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Magick

Magick is an archaic spelling of magic, revived by Aleister Crowley to differentiate "true" magic from illusion or stage magic. His definition treats magic in the context of the paranormal and magic in the context of religion as special cases.

Crowley defined magick as "the science and art of causing change to occur in conformity with the will." By this, he included "mundane" acts of will as well as ritual magick. In Magick in Theory and Practice, Chapter XIV, Crowley says:

What is a Magical Operation? It may be defined as any event in nature which is brought to pass by Will. We must not exclude potato-growing or banking from our definition. {107} Let us take a very simple example of a Magical Act: that of a man blowing his nose.[1] (http://www.totse.com/en/religion/pagans_and_wiccans/mtp_2)

Some in the Neopagan and occult communities have amended this definition, using the word "magick" in an exclusively paranormal sense. However, "Uncle Al" still appears to wield significant influence in these circles.

Concentration or meditation plays an important role in Crowley's system. A certain amount of restricting the mind to some imagined object (or will), according to this theory, produces mystical attainment or "an occurrence in the brain characterized essentially by the uniting of subject and object." (Book Four, Part 1: Mysticism) Magick, as defined previously, seeks to aid concentration by constantly recalling the attention to the chosen object (or Will), thereby producing said attainment. For example, if one wishes to concentrate on a God, one might memorize a system of correspondances (perhaps chosen arbitrarily, as this would not affect its usefulness for mystical purposes) and then make every object that one sees "correspond" to said God.

Aleister Crowley wrote:

Now what is all this but to do in a partial (and if I may say so, romantic) way what the Yogi does in his more scientifically complete yet more austerely difficult methods? And here the advantage of Magick is that the process of initiation is spontaneous and, so to speak, automatic. You may begin in the most modest way with the evocation of some simple elemental spirit; but in the course of the operation you are compelled, in order to attain success, to deal with higher entities. Your ambition grows, like every other organism, by what it feeds on. You are very soon led to the Great Work itself; you are led to aspire to the Knowledge and Conversation of the Holy Guardian Angel, and this ambition in turn arouses automatically further difficulties the conquest of which confers new powers. In the Book of the Thirty Aethyrs, commonly called 'The Vision and the Voice', it becomes progressively difficult to penetrate each Aethyr. In fact, the penetration was only attained by the initiations which were conferred by the Angel of each Aethyr in its turn. There was this further identification with Yoga practices recorded in this book. At times the concentration necessary to dwell in the Aethyr became so intense that definitely Samadhic results were obtained. We see then that the exaltation of the mind by means of magical practices leads (as one may say, in spite of itself) to the same results as occur in straightforward Yoga.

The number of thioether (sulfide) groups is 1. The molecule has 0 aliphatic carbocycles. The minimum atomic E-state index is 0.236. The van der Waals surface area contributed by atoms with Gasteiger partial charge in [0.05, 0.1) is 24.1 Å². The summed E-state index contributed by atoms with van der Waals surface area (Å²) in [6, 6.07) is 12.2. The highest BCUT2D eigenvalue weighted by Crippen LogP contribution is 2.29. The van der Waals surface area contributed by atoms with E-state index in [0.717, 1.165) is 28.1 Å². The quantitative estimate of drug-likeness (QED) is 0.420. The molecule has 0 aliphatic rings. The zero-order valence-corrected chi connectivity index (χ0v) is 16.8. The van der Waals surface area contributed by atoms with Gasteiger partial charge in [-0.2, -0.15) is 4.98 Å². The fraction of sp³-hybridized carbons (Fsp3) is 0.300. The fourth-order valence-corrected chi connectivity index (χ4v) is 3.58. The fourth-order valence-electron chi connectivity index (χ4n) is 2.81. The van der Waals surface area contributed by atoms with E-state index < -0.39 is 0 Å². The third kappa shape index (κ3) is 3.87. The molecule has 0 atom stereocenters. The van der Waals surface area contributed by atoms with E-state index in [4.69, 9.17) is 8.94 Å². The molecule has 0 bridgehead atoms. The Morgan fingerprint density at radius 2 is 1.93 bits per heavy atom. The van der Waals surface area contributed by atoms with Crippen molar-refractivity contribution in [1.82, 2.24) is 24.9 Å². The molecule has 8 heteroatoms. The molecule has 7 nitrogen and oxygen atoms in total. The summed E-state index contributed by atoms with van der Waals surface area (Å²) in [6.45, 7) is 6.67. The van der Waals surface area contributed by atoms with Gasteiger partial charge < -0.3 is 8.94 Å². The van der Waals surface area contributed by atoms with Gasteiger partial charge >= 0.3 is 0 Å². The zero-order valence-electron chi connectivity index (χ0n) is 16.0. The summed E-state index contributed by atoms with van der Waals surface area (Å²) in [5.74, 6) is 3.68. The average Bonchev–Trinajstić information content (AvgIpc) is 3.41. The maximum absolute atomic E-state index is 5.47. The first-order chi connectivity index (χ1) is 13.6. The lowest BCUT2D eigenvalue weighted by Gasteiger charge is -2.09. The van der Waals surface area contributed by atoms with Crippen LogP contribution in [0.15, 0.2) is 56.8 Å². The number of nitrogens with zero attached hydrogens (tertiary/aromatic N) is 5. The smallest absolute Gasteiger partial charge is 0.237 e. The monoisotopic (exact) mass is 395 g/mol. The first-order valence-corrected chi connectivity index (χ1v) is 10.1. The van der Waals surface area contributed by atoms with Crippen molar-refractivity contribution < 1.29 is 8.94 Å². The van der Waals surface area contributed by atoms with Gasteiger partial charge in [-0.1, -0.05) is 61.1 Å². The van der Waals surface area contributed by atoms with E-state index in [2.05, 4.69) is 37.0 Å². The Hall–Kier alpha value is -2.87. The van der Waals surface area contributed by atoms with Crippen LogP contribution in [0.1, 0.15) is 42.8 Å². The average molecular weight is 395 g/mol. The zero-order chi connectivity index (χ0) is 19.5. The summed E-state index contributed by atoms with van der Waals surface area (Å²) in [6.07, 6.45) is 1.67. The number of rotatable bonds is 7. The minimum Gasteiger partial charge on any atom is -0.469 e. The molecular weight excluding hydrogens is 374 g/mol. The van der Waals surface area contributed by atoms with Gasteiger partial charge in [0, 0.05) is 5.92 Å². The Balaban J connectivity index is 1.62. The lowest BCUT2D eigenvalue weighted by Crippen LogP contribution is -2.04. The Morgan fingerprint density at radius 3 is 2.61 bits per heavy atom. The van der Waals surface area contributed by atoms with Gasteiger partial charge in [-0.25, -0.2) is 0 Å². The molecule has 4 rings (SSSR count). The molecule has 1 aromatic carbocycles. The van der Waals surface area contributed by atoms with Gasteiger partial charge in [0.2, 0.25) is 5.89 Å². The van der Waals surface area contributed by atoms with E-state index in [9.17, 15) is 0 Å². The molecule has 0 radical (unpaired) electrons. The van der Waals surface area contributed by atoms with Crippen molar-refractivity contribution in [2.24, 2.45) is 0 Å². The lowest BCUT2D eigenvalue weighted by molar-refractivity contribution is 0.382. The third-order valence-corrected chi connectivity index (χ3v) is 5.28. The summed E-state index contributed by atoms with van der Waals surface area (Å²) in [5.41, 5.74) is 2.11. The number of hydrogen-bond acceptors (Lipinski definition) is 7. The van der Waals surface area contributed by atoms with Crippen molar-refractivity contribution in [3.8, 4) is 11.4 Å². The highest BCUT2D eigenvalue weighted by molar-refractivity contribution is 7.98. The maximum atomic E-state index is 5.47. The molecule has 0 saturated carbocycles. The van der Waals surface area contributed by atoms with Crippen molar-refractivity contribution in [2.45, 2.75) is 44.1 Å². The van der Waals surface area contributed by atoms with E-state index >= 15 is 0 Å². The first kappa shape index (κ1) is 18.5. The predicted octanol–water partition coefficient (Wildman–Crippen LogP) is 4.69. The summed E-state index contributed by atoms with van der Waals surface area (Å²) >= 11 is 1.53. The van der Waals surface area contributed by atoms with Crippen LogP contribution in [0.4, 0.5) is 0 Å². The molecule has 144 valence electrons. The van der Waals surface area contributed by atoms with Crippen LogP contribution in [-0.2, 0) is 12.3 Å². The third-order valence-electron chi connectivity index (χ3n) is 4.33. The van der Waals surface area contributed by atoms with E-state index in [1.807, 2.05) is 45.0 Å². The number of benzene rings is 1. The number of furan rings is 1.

(Crowley, Yoga for Yellowbellies)

Crowley also made claims for the paranormal effects of magick. However, he defined any attempt to use this power for a purpose other than aiding attainment as "black magic".

Systems of Magick

Modern practitioners of magick often rely on one or more systems of magick to produce their effects. These include Chaos magick[?], Enochian magick[?], Grimoire magick, Goetic magick, Astrology, Tarot, I Ching and Qabalah. These magickal systems often intersect, and modern magicians are fond of drawing from, and creating correspondences between, different systems.



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